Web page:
Monday, August 23, 2010
Jumbo's Clown Room
When I was nine years old my mother took me to a book signing to meet her idol, Gloria Steinem. It was at the old Intimate Bookstore in Chapel Hill and the line was sooo long. But Mama made me stay with her and by the time we reached the front I was super bored and absolutely itching to go find the newest Babysitter Club book. Finally, we were next! Ms. Steinem smiled at us, very pretty and friendly and as my mother fumbled out a greeting I tugged at her hand.
Me: "Can I go now?"
Mama: (Stammering an apology for my rudeness, a not uncommon occurrence.) " I...sorry she..."
Gloria: (Totally awesome and sincere) " I understand, more important places to go!"
That brief brush with a second wave feminist deity must have had quite an effect on me because I have a very non-my generation, non-third wave feminist confession to make. I hate strip clubs. I in no way think they are empowering. I have been to several and I do not find them funny or hot, even though true pole dancing is an art and an athletic skill that I certainly do not possess as several facebook pictures demonstrate.
What I had heard of Jumbo's Clown Room was not positive. Opened in 1970, it is legendary in part because Courtney Love stripped there. It's in a strip mall on Hollywood Blvd. and it was where old, tired strippers often end up. And Courtney freaking Love stripped there. I like to laugh at a lot, but snickering at a woman baring her flesh to try and make a living is not one of them.
So I was pleasantly surprised and strangely touched by what I found. Jumbo's is in a dirty strip mall, but once you get past the bouncers (no cover) you enter what looks like a tiny dive bar. And as you may know, I love nothing more than a rockin dive bar in a strip mall. The space is tiny and there is only one stage with one pole. Hipsters mill around drinking (cheap drinks!) and sit at tables while the women perform. Everyone I saw was engaged and respectful and trust, my critical eye was watching out for that.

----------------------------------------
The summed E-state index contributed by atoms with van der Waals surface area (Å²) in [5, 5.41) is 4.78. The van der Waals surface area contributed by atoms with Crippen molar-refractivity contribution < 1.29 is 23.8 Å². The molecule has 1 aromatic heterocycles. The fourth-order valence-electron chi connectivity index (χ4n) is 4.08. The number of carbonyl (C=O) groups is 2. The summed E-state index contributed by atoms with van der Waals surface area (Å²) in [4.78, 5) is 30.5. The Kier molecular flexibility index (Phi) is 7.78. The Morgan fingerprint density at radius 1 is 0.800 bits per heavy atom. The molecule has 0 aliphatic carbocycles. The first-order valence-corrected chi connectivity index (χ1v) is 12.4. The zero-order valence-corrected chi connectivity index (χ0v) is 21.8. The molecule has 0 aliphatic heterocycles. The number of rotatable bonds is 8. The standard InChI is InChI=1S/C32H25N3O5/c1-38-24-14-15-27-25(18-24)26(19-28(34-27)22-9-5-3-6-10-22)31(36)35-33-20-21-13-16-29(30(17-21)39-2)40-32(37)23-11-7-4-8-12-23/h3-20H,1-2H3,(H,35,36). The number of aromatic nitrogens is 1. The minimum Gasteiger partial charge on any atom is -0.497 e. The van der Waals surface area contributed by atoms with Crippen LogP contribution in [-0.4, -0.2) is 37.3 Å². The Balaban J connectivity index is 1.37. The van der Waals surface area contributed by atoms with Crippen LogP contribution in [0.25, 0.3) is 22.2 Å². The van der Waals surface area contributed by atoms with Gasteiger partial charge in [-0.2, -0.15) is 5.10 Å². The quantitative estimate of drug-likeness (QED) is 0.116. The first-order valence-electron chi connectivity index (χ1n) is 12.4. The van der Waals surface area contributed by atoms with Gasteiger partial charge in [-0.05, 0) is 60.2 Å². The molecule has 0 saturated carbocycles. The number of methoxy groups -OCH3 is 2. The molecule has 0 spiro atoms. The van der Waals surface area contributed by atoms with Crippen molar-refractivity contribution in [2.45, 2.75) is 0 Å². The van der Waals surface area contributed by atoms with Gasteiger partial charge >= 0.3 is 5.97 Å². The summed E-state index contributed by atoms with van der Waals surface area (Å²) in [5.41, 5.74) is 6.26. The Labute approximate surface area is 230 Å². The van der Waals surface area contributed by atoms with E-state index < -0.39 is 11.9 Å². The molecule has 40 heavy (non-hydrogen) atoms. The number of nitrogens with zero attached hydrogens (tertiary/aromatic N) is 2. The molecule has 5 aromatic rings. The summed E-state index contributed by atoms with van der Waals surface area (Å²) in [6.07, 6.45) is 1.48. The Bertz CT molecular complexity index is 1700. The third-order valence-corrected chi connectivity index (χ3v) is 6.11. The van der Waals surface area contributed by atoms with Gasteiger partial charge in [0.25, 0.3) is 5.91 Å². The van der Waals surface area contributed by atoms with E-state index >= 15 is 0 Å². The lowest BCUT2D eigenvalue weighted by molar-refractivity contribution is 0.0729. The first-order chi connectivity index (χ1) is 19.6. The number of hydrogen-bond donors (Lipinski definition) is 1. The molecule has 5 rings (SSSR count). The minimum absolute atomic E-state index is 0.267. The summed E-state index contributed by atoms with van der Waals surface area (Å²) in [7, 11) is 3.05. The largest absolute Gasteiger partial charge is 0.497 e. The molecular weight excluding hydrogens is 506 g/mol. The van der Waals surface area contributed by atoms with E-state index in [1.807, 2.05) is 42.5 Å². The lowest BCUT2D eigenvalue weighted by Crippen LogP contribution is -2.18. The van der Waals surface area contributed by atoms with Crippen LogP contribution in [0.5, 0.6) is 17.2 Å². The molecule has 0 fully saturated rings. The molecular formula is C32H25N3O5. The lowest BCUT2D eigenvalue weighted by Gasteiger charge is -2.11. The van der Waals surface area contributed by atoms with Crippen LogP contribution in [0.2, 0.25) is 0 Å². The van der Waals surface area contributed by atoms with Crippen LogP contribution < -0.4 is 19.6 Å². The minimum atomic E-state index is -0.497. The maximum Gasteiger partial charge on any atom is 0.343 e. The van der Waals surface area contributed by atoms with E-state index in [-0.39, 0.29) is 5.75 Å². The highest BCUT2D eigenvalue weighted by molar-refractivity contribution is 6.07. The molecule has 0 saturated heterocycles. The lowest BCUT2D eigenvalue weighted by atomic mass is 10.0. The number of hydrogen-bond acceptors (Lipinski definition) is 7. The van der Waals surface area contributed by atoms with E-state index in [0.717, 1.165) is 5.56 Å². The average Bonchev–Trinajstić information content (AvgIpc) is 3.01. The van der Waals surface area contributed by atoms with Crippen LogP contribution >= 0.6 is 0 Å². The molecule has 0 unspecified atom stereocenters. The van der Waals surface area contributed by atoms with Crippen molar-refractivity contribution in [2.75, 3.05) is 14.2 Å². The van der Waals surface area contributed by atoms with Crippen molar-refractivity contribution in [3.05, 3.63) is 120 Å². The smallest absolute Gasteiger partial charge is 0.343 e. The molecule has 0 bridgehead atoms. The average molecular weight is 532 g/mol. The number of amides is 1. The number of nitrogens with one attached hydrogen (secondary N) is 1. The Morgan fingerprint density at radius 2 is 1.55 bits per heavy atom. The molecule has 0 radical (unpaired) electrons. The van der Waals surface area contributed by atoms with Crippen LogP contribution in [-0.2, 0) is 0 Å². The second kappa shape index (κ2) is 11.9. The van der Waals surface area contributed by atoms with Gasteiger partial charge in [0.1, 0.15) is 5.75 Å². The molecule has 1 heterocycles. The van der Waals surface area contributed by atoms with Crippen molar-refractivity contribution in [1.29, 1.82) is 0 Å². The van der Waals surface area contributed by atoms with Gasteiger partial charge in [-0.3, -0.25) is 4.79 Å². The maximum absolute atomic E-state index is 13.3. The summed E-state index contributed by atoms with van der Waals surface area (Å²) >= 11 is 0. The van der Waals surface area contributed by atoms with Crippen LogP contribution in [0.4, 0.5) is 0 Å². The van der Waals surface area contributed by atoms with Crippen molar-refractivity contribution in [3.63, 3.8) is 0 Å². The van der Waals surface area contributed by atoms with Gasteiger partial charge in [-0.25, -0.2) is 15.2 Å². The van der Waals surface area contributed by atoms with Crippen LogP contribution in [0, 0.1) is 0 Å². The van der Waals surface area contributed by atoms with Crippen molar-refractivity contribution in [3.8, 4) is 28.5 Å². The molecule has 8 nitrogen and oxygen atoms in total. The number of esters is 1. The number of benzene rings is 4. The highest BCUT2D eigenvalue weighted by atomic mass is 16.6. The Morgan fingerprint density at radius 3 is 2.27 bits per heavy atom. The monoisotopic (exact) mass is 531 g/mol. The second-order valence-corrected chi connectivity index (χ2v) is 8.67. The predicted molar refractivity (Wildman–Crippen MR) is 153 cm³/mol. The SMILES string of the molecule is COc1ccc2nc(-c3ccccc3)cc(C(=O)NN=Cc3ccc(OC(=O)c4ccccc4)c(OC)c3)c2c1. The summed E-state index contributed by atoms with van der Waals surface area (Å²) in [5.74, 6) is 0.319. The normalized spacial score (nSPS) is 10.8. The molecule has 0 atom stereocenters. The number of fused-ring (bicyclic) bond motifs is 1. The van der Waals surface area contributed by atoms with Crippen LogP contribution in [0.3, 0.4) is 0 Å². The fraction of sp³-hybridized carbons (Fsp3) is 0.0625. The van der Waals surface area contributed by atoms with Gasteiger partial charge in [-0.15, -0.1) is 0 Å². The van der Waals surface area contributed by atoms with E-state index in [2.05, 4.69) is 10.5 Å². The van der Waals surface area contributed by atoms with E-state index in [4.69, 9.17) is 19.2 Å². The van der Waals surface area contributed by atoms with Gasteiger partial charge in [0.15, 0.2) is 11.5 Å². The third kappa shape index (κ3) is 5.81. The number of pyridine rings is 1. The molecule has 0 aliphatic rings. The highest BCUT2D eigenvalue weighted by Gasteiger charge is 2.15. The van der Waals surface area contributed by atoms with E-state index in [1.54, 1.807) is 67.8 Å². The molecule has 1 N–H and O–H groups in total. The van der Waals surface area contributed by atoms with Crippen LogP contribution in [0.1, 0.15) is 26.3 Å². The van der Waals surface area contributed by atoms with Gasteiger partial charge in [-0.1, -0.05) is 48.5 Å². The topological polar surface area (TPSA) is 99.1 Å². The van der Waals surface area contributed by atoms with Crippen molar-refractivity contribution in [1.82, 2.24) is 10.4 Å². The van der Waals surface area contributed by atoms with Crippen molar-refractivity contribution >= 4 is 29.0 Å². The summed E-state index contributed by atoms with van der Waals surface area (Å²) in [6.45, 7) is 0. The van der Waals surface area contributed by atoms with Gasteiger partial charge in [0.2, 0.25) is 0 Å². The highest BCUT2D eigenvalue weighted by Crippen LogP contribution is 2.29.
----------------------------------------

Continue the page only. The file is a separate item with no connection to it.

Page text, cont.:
The women on stage were not freaks, but interesting, slightly older pro's who all had their own look and their own dancing style ranging from punk rock to soft, faded belle to alternative pixie. They get to pick their two song sets, and there is no DJ or Emcee, so the dancers really set the tone. It's almost like watching a piece of modern dance minus the pretension. At the end of each set the dollar bills trickled (one stripper taught my friend how to flick a bill) on stage.
I found myself starting to have fun in spite of myself. But then returned the shades of gray.
One of the performers struck up a conversation with us. Fueled by alcohol we told her how in awe we were of her splits, her style, her sexy. She was the soft faded belle, and she was enthusiastic, sweet, a little drunk and getting drunker, which is her right. She was appreciative of our compliments but it didn't stop her in her search for another drink. That was a definite trend- the women's second and third sets all seemed a little more brash, sloppier, angrier. I was leaving as a g- string clad woman walked on all fours on stage grasping at dollars. I'm pretty sure my mom and Gloria would have would have been glad I did. By the way, that book signing was for "Revolution From Within: A Book of Self-Esteem ."
Subjective Coolness: C-
Directions: 5153 Hollywood Blvd. between Kingsley and Winona.
Price: Free parking, no cover, cheap drinks.